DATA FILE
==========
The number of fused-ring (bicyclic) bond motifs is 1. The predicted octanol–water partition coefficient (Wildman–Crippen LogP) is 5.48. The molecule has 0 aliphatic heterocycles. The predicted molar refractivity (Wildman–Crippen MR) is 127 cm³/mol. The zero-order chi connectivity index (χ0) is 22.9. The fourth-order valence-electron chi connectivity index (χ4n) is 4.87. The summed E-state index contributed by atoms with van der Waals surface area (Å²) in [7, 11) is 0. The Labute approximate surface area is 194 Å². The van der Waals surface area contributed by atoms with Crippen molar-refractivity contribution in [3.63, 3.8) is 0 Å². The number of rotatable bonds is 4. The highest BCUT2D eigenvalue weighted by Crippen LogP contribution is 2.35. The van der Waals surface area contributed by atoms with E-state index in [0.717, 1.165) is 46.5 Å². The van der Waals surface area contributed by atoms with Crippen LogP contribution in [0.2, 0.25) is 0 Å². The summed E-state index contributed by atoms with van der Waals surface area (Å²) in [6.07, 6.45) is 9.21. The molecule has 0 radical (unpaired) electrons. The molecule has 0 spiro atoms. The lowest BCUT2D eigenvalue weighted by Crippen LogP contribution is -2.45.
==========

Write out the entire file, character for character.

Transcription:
The number of fused-ring (bicyclic) bond motifs is 1. The predicted octanol–water partition coefficient (Wildman–Crippen LogP) is 5.48. The molecule has 0 aliphatic heterocycles. The predicted molar refractivity (Wildman–Crippen MR) is 127 cm³/mol. The zero-order chi connectivity index (χ0) is 22.9. The fourth-order valence-electron chi connectivity index (χ4n) is 4.87. The summed E-state index contributed by atoms with van der Waals surface area (Å²) in [7, 11) is 0. The Labute approximate surface area is 194 Å². The van der Waals surface area contributed by atoms with Crippen molar-refractivity contribution in [3.63, 3.8) is 0 Å². The number of rotatable bonds is 4. The highest BCUT2D eigenvalue weighted by Crippen LogP contribution is 2.35. The van der Waals surface area contributed by atoms with E-state index in [0.717, 1.165) is 46.5 Å². The van der Waals surface area contributed by atoms with Crippen LogP contribution in [0.2, 0.25) is 0 Å². The summed E-state index contributed by atoms with van der Waals surface area (Å²) in [6.07, 6.45) is 9.21. The molecule has 0 radical (unpaired) electrons. The molecule has 0 spiro atoms. The lowest BCUT2D eigenvalue weighted by Crippen LogP contribution is -2.45.